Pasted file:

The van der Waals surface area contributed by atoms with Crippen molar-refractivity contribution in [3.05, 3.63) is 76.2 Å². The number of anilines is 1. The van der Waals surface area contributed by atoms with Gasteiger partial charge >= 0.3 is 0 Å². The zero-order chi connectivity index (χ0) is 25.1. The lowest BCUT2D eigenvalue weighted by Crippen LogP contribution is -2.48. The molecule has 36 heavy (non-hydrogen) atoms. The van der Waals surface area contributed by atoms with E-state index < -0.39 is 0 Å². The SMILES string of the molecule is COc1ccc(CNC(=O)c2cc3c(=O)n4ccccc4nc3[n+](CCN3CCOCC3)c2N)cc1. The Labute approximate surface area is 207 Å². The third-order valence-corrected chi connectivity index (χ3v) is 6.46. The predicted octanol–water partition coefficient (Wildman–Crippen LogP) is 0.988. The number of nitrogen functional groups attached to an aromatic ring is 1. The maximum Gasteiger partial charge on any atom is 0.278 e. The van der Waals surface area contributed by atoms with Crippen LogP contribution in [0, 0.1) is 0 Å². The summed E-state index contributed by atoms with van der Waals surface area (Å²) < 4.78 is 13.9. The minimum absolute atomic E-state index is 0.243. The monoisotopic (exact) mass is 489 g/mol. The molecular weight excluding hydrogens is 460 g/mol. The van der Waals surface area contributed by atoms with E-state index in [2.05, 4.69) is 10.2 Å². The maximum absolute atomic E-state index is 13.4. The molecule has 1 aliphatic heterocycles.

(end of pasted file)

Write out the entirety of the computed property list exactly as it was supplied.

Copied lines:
The van der Waals surface area contributed by atoms with Crippen molar-refractivity contribution in [3.05, 3.63) is 76.2 Å². The number of anilines is 1. The van der Waals surface area contributed by atoms with Gasteiger partial charge >= 0.3 is 0 Å². The zero-order chi connectivity index (χ0) is 25.1. The lowest BCUT2D eigenvalue weighted by Crippen LogP contribution is -2.48. The molecule has 36 heavy (non-hydrogen) atoms. The van der Waals surface area contributed by atoms with E-state index < -0.39 is 0 Å². The SMILES string of the molecule is COc1ccc(CNC(=O)c2cc3c(=O)n4ccccc4nc3[n+](CCN3CCOCC3)c2N)cc1. The Labute approximate surface area is 207 Å². The third-order valence-corrected chi connectivity index (χ3v) is 6.46. The predicted octanol–water partition coefficient (Wildman–Crippen LogP) is 0.988. The number of nitrogen functional groups attached to an aromatic ring is 1. The maximum Gasteiger partial charge on any atom is 0.278 e. The van der Waals surface area contributed by atoms with Crippen LogP contribution in [0, 0.1) is 0 Å². The summed E-state index contributed by atoms with van der Waals surface area (Å²) < 4.78 is 13.9. The minimum absolute atomic E-state index is 0.243. The monoisotopic (exact) mass is 489 g/mol. The molecular weight excluding hydrogens is 460 g/mol. The van der Waals surface area contributed by atoms with E-state index in [2.05, 4.69) is 10.2 Å². The maximum absolute atomic E-state index is 13.4. The molecule has 1 aliphatic heterocycles.